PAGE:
Park Place developer has new plan in works | AspenTimes.com
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Park Place developer has new plan in works

Janet Urquhart

Would-be parking garage developer Peter Fornell has a new plan to get his Park Place project before voters: Ask the City Council to put it on the ballot.

And if the council refuses, Fornell said he’s prepared to try again with the citizen initiative process – this time with a petition that can withstand a protest challenge.

Fornell represents Hyman Avenue Holdings LLC, which wants to build Park Place, a 99-space, automated parking garage, at 707 E. Hyman Avenue.

He collected the 736 required signatures to force a public vote on the garage proposal after the City Council rejected the project late last year. Last week, however, his petition was deemed invalid by an administrative hearing officer in response to protests against the initiative by several neighbors of the project.

The ordinance Fornell hoped to put before voters – the same one the council rejected – contained a number of components that aren’t valid subjects for a citizen initiative, the hearing officer concluded.

The City Council, however, could put the ordinance on the ballot, Fornell noted. The government isn’t bound by the same limitations that apply to a citizen initiative.

It’s obvious the registered voters of Aspen support putting Park Place to a public vote, Fornell reasoned, given the number of citizens who signed his petition. The council should acknowledge that sentiment and put the issue on the ballot, he said.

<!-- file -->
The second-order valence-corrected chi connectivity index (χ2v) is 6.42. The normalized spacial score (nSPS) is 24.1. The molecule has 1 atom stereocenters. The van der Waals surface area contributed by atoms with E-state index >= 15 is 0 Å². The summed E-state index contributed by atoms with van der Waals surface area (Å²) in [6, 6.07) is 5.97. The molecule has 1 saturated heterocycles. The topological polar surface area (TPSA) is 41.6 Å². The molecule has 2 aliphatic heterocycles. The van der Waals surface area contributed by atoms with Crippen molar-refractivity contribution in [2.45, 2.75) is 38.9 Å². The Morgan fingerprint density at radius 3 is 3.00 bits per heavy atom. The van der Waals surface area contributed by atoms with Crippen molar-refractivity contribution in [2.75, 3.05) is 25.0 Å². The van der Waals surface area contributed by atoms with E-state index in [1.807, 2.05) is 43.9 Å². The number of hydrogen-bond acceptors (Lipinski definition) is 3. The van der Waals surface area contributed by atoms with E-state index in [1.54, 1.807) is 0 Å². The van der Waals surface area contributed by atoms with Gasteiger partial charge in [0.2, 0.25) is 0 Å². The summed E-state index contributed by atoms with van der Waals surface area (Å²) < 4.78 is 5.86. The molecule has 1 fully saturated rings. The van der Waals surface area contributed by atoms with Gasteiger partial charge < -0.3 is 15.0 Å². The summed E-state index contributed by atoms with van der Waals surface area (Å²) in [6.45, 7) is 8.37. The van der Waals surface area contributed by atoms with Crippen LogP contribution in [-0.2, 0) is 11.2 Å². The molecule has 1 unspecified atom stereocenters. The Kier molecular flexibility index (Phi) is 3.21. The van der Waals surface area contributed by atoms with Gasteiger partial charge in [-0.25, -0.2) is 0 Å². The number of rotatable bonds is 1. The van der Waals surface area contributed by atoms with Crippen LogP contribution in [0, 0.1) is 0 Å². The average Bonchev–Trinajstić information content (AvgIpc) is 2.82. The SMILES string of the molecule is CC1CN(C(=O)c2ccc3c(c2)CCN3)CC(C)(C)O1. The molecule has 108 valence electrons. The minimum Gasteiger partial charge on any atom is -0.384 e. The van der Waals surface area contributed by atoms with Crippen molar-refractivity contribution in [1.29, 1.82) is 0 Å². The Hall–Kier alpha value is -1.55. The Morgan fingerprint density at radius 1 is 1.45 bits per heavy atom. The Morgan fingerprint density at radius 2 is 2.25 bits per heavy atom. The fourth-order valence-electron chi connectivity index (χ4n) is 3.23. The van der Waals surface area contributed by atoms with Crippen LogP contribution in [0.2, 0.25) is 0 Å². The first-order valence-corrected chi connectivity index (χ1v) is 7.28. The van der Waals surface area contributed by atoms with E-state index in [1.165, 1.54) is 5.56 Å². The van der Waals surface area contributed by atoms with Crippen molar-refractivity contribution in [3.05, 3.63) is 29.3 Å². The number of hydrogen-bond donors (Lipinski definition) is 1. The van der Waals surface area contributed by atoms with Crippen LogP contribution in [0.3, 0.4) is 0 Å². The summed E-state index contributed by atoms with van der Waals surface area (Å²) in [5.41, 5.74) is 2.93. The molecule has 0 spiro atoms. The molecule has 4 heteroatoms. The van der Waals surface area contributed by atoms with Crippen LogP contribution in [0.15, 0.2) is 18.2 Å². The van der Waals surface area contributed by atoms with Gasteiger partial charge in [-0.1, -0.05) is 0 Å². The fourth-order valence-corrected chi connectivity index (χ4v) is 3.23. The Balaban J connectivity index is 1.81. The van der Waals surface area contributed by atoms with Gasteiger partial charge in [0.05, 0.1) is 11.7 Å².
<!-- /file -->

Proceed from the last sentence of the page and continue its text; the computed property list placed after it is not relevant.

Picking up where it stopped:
“They’ve seen the signatures come across. It’s clear the citizens want an election,” Fornell said.

If the council puts the matter on the ballot, however, it isn’t legally bound by the results, according to City Attorney John Worcester. It would be an advisory question, though the council could commit to abide by the voters’ wishes, he said.

The city would be legally bound by the results of a ballot measure put forward by a citizen.

If the council refuses his request, Fornell said he’ll draft a new initiative – one that won’t contain the flaws that doomed his first attempt – and collect signatures all over again.

“I’m going to get it right,” he said.

Initially, Fornell said he’d appeal the protest ruling in court. Now, he has backed off on that plan and said he’s confident the voters will back a new petition drive, judging from the response and condolences he has received after last week’s setback.

“I got ripped off. That’s the 100 percent consensus so far,” Fornell said.

Janet Urquhart’s e-mail address is janet@aspentimes.com


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